Postcard from Felton Road

Felton Road, famous for its Pinot Noirs, Chardonnay and Rieslings, was the last stop on our Family of Twelve visit to New Zealand.  They will be used to either being the first or last stop on any tour as they have the joy of being located in Bannockburn, Central Otago, the best part of 20,000 kilometres from London. They are also a couple of hundred to the nearest hospital with A&E, though there is a air ambulance service.  

Being this far south, 45.5º S, has a remarkable effects on the vines too.  It was noticeable cooler in the evenings here than even in Christchurch.  The day time temperature was around 22º C but by the evening it was more like 12º. Apparently this day/night temperature difference is nothing compared to some extremes they have experienced. Chief wine maker Blair Walter reports that in 2012 they had a 10 day period when it was 27º-29º C maximum in the day and below 3º C at night!  Now if you want to talk about day/night temperature making a difference to the retained acidity in grapes, that is something remarkable.  Then you have to add in the high UV here. Sun hats are compulsory in the vineyard as you will begin to burn after 10 minutes.  With just 350mm of rain per year you have a climate which is perfect for ripening grapes.  The land here rises and falls quite sharply with the vineyards, like those of the Côte d’Or, being sited at 200-350m of elevation and subject to constant north or south winds.  Disease pressure is low and there is plenty of water to be had from nearby rivers.  Bannockburn which was first the site of a gold rush has – for good climatic, soil and water availability reasons – turned into a viticultural gold mine. 

A current debate here is whether to register Bannockburn, 325 hectares of prime vineyard land now virtually all planted to vines, as a Geographical Indication. This would certainly its distinctiveness, over against the other sub-zones of Central Otago. The problem is that you can only have one GI named on a label and so you could not also have Central Otago, the much better known name of the wider region as well.  One solution would be to use Central Otago as the GI and set up a Bannockburn association with the self-imposed rule that 100% of grapes (not just 85%) have to come from the sub-region.  This can then feature prominently, for example on back labels.  

From experience, Felton Road has learnt to make the best use of its two principal soil types.  In the main the schist and gravel soils (fan soils in Block 2) are used for Chardonnay and Riesling while the heavier, rather richer loess soils on the slope (Blocks 3 and 5) are best for Pinot Noir.  To achieve the highest quality stringent crop thinning is carried out.  In the perfect, warm conditions of the Bannockburn spring vines can set 20 good sized bunches but green harvesting carried out on three or four occasions in the season these are reduced to 9-11 bunches which can be up to 200g a bunch.  The final yield is 6 tons per hectare which converts into 42 hl/ha. From experience they know that there is no quality advantage if yields are further reduced.  The vineyards are farmed biodynamically as written up on their web site.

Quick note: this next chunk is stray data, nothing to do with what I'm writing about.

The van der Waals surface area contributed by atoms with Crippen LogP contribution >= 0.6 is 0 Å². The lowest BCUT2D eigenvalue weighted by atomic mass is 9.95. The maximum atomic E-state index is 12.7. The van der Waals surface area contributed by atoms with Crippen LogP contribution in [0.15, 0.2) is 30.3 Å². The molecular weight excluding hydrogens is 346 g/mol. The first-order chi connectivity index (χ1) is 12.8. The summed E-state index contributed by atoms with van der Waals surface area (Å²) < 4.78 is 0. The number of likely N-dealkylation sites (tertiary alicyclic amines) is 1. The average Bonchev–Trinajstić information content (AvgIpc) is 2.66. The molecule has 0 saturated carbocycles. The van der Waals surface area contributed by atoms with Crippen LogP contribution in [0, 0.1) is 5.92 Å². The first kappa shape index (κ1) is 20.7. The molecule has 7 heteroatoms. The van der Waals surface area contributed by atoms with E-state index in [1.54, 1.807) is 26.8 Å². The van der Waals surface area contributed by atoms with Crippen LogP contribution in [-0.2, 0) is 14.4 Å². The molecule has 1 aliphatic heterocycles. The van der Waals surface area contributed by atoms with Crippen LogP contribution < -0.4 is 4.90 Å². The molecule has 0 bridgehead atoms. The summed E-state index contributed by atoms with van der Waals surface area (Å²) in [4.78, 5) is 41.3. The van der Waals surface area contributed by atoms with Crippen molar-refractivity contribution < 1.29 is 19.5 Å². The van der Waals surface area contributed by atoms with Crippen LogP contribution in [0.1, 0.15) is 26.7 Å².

If the first priority here is to grow perfect fruit, the next challenge is to make wine which best shows the quality of that fruit.  Gravity-fed whole bunch pressing is the norm for the Chardonnay, while the Pinot Noir is fermented in open tanks with 20-30% whole bunch. Felton Road was a pioneer for whole bunch in 1991, looking for aromatic lift and softer, silkier tannins, when these ferments are well managed.  The Chardonnay is fermented in oak barriques and the aim is to use the minimum new oak to allow the vineyard character to shine.  (One prized old barrel is 16 years old.) All the wines go through 100% malolactic fermentation to soften the still racy acidity.  

The best illustration of the total commitment to quality here is the building of a new, additional barrel room. This is not about producing more wine but to enable Felton Road to keep its Chardonnay in barrel beyond the following vintage, requiring more space.  This is a large investment for a fairly marginal gain but one that counts towards quality.  

Fittingly enough, after our tour and tasting, we had our final ‘Family of Twelve’ lunch on the small terrace overlooking the idyllic vineyards. The sun shone, the food was simple and delicious, and the wines outstanding.  An older vintage of Block 5 Pinot Noir, 2010, a cooler year, showed the full potential of these wines with a bit of age.  After this short time in bottle, the wine had taken on superb savoury notes integrated with that bright, incisive fruit, while the palate was silky and textured.  This was a  great finale to this incredible tour of New Zealand, courtesy of the Family of Twelve.  

 

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